Creating Impactful Experiential Events
When the recession hit the United States, events, conferences, meetings, and seminars took quite a hit. Travel and meeting budgets were cut, attendance began to drop, exhibitors decreased and planners faced a gloomy stretch with an uncertain time frame. It took over six years for the economy to build the events industry back up. And, it has since seen a significant growth in numbers, and the future is looking better and better. With increased consumer spending, meeting and conference planners are finally able to see stable ground for the industry, and this is causing a focus on something new. The rise of more impactful experiential events.
Increasing Attendance & Exhibitors
According to a report published by PCMA’s Convene Magazine, from 2014 to 2015 there was a 5.3 percent increase in attendance. Even more growth is predicted. Projected forecasts into 2016 suggest a 3.3 percent increase. Not only is attendance increasing, but conference organizers are also recognizing an increase in exhibitors between 2014 and 2015 of 2.7 percent.
There has also been an increase in the amount of events planned. Thirty percent of event and conference planners expect to plan more meetings in 2016. Budgets are also slowly, but steadily, increasing with a 2.9 percent increase between 2014 and 2015. But is that growth enough?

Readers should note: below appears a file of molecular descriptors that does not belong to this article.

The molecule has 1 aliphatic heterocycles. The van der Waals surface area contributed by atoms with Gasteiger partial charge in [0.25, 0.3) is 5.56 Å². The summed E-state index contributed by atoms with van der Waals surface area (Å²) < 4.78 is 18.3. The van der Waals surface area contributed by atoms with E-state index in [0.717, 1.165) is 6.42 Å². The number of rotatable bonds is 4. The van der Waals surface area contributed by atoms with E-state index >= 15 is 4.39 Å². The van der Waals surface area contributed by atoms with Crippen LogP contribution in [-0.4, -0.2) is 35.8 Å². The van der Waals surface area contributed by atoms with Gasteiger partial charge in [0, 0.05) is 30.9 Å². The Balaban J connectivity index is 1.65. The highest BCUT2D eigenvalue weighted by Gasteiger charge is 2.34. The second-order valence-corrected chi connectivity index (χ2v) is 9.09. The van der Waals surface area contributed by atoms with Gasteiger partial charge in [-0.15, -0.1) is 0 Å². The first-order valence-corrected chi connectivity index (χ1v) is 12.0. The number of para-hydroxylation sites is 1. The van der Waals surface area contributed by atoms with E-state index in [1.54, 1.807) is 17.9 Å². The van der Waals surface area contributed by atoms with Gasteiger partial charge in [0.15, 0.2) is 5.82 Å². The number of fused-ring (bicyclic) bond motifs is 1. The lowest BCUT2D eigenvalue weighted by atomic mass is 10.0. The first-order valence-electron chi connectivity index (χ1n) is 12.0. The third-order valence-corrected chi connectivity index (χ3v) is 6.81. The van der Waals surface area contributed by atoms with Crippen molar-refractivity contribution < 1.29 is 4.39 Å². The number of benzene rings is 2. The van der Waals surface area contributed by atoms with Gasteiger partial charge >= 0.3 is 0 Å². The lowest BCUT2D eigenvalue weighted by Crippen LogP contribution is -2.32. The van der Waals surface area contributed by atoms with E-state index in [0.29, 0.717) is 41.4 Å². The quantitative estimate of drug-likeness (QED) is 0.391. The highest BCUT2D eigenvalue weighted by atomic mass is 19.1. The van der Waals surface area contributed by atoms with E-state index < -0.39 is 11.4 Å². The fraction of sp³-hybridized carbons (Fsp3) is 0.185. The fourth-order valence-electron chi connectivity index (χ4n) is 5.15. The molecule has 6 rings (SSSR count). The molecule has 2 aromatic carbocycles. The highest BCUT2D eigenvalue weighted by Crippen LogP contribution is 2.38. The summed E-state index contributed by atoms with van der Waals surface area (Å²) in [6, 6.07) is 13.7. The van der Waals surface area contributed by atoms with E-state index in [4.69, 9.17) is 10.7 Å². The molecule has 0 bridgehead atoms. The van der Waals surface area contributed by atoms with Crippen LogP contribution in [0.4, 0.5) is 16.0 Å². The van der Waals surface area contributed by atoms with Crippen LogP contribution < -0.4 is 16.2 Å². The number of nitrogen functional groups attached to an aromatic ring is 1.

Expense Cutbacks Still in Place
Research shows that even though the economy is consistently improving, most planners are still being ask to cut down expenses where possible. With the food and beverage markups being high, it accounts for a large portion of budgets. 60 percent of planners were specifically asked to cut back in food and beverage spending during 2015. Other than food and beverage costs being high, providing stable wireless internet for attendees is a necessity now, not a luxury. With events providing apps and asking attendees to interact via social media, they are required to pay the expenses within the venue to provide Wi-Fi.
Some respondents of the survey mentioned that from a planner’s perspective, the market has become a seller’s market. Suppliers now have more control over what they are able to provide and charge. Most specifically mentioned was hotel suppliers. In recent times, hotel suppliers are not considering their partnership with event planners the same way they did during the recession. A more stable economy means an increased demand in hotel rooms and meetings spaces, high prices, and less room for negotiation from an event planner’s point of view.
Advocate the Value of Meetings
Despite the stabilizing economy, many planners report that their budgets have not increased and are remaining rather flat. In other words, planners don’t have the increase in money to take their event to the next level. With the rate of change in the industry as high as it is, many planners are having to manage their money differently and get more creative on how to allocate the funds available in order to create truly memorable events (that bring people back year after year).
What’s interesting is that the budgeting and/or cutbacks aren’t the largest issues. There is always going to be a flux in the amount of spending that businesses allocate for meetings and events; the biggest challenge is advocating for the results of those meetings and events (so that they aren’t cut!) Making the attendance at meetings a strong priority is something that the events industry is striving to achieve.
Evolution of Events in the Future